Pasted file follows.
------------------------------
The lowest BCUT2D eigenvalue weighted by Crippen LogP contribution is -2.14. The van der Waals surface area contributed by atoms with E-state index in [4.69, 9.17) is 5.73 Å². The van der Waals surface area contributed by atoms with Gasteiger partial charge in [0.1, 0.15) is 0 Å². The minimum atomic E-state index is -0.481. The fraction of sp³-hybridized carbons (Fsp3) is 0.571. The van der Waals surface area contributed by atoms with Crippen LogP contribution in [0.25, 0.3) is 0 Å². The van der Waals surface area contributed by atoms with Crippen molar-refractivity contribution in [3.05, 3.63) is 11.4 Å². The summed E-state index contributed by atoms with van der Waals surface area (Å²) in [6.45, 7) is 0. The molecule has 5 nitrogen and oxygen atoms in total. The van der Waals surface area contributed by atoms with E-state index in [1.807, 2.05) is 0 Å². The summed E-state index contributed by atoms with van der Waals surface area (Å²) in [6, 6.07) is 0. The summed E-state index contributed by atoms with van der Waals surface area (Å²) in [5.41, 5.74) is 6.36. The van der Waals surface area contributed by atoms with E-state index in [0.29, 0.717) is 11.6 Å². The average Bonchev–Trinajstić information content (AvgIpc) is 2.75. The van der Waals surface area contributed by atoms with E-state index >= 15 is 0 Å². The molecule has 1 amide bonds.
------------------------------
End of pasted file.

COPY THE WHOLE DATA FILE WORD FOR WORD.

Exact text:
The lowest BCUT2D eigenvalue weighted by Crippen LogP contribution is -2.14. The van der Waals surface area contributed by atoms with E-state index in [4.69, 9.17) is 5.73 Å². The van der Waals surface area contributed by atoms with Gasteiger partial charge in [0.1, 0.15) is 0 Å². The minimum atomic E-state index is -0.481. The fraction of sp³-hybridized carbons (Fsp3) is 0.571. The van der Waals surface area contributed by atoms with Crippen LogP contribution in [0.25, 0.3) is 0 Å². The van der Waals surface area contributed by atoms with Crippen molar-refractivity contribution in [3.05, 3.63) is 11.4 Å². The summed E-state index contributed by atoms with van der Waals surface area (Å²) in [6.45, 7) is 0. The molecule has 5 nitrogen and oxygen atoms in total. The van der Waals surface area contributed by atoms with E-state index in [1.807, 2.05) is 0 Å². The summed E-state index contributed by atoms with van der Waals surface area (Å²) in [6, 6.07) is 0. The summed E-state index contributed by atoms with van der Waals surface area (Å²) in [5.41, 5.74) is 6.36. The van der Waals surface area contributed by atoms with E-state index in [0.29, 0.717) is 11.6 Å². The average Bonchev–Trinajstić information content (AvgIpc) is 2.75. The van der Waals surface area contributed by atoms with E-state index >= 15 is 0 Å². The molecule has 1 amide bonds.